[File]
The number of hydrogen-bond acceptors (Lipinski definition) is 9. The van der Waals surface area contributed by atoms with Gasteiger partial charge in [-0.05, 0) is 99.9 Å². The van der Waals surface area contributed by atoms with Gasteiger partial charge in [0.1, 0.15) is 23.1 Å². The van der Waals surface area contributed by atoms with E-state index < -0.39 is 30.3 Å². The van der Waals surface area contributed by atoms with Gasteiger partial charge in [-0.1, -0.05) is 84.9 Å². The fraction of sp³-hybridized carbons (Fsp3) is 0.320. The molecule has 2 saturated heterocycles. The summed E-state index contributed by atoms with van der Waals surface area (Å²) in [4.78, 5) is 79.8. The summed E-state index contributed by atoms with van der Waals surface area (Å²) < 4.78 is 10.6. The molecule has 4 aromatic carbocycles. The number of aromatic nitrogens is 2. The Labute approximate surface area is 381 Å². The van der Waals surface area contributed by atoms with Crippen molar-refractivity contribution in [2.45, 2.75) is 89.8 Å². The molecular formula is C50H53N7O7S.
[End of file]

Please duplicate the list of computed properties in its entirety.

The number of hydrogen-bond acceptors (Lipinski definition) is 9. The van der Waals surface area contributed by atoms with Gasteiger partial charge in [-0.05, 0) is 99.9 Å². The van der Waals surface area contributed by atoms with Gasteiger partial charge in [0.1, 0.15) is 23.1 Å². The van der Waals surface area contributed by atoms with E-state index < -0.39 is 30.3 Å². The van der Waals surface area contributed by atoms with Gasteiger partial charge in [-0.1, -0.05) is 84.9 Å². The fraction of sp³-hybridized carbons (Fsp3) is 0.320. The molecule has 2 saturated heterocycles. The summed E-state index contributed by atoms with van der Waals surface area (Å²) in [4.78, 5) is 79.8. The summed E-state index contributed by atoms with van der Waals surface area (Å²) < 4.78 is 10.6. The molecule has 4 aromatic carbocycles. The number of aromatic nitrogens is 2. The Labute approximate surface area is 381 Å². The van der Waals surface area contributed by atoms with Crippen molar-refractivity contribution in [2.45, 2.75) is 89.8 Å². The molecular formula is C50H53N7O7S.